Protesters, police and National Guard soldiers have clashed in the Venezuelan capital of Caracas in days of protests against the socialist government and President Nicholas Maduro. Police responded to the organized protests by closing off subway stations and public areas where demonstrations were planned to be held. The protests and police actions have resulted in road blocks and traffic jams. Protesters burned and threw rubbish at police, while police retaliated with pepper spray and tear gas.
Shots were fired during the protests, leaving one 19-year-old man dead on Thursday, according to El Nacional. The 19-year-old man’s death occurred during a clash with National Guard Troops and protesters as the troops tried to clear a road block. President Maduro stated during a television broadcast that 30 protesters were arrested, as reported by Reuters. Al Jazeera reported that according to the rights group Penal Forum, the number of people detained reaches almost 100.
The protests come amidst a crisis that has seen Venezuela experience massive inflation, food shortages, and shortages of other necessities such as medicine. The protests and demonstrations were prompted by the Supreme Court ruling that stripped the National Assembly of its powers late last month. While the ruling, which was criticized and condemned internationally, was quickly retracted, the National Assembly remains without power.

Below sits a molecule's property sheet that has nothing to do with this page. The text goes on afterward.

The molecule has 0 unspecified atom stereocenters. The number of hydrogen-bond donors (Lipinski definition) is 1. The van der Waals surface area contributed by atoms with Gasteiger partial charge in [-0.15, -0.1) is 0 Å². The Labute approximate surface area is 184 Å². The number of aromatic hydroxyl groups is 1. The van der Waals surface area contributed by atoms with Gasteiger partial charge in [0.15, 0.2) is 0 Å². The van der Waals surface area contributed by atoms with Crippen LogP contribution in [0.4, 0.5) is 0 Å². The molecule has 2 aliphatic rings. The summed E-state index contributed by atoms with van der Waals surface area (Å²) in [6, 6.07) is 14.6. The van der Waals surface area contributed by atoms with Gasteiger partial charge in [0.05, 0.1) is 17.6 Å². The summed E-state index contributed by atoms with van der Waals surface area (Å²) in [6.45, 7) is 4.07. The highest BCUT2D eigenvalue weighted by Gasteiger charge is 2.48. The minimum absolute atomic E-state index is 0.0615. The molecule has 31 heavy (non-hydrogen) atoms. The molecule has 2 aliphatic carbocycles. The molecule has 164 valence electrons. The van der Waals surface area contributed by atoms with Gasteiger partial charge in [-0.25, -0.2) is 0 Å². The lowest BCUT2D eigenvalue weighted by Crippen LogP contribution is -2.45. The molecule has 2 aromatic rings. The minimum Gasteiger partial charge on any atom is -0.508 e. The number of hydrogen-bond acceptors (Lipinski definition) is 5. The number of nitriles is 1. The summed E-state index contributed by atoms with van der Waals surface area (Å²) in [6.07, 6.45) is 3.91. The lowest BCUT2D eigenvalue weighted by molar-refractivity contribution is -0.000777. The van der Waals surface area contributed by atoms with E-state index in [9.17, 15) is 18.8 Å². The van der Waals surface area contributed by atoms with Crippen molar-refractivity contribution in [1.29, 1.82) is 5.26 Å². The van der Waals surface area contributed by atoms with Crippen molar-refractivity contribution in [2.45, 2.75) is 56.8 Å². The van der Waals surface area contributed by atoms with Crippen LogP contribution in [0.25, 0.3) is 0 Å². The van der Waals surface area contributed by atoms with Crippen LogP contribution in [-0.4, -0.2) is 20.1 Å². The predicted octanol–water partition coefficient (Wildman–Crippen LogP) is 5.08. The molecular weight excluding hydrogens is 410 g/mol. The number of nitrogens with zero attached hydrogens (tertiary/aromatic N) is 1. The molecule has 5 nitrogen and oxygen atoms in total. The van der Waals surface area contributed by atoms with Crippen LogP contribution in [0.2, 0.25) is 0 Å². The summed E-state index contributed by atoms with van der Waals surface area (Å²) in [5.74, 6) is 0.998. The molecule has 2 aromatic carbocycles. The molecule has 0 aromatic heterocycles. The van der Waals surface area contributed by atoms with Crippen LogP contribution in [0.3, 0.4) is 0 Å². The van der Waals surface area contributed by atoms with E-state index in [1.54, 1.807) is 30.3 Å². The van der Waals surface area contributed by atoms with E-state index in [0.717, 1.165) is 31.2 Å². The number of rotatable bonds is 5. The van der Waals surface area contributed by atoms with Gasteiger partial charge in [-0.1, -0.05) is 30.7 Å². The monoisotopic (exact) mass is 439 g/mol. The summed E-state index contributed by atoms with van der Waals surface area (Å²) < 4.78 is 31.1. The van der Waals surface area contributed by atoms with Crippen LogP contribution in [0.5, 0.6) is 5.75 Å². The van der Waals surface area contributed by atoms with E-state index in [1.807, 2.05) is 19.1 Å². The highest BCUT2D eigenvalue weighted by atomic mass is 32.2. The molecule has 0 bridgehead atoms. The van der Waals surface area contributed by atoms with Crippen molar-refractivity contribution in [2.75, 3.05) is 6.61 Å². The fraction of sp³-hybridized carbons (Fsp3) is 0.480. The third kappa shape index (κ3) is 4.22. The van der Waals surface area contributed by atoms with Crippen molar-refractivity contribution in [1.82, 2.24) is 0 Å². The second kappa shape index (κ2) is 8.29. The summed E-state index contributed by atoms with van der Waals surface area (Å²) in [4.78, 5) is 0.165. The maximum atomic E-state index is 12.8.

Protesters and Maduro’s opposition are calling the Supreme Court action part of an attempted internal coup by Maduro. They say it’s a step towards a dictatorship headed by Maduro. The Opposition Alliance called for protests and demonstrations to continue during the week. The demonstrations on Thursday were called a “traffic jam against the coup”, as reported by Al Jazeera. President Maduro’s supporters also organized demonstrations, which resulted in closed subway stations and traffic jams.
On Saturday, recently banned opposition leader Henrique Capriles spoke in front of thousands who turned up to the demonstrations, saying “Nobody can disqualify the Venezuelan people” as reported by Al Jazeera. The banning of Capriles from running for office for the next 15 years, stopping him from running against Maduro in the next election, is representative for many of the way Maduro has been cracking down on and attempting to silence his opposition in the light of his unpopularity, and symbolic of what the anti-Maduro protesters are demonstrating for. The protests in Caracas are loudly decrying their government and the crisis they feel Maduro’s government is responsible for. As for the government, Al Jazeera has reported that they have blamed a US-backed business elite and a capitalist conspiracy for the recent economic crisis in Venezuela.
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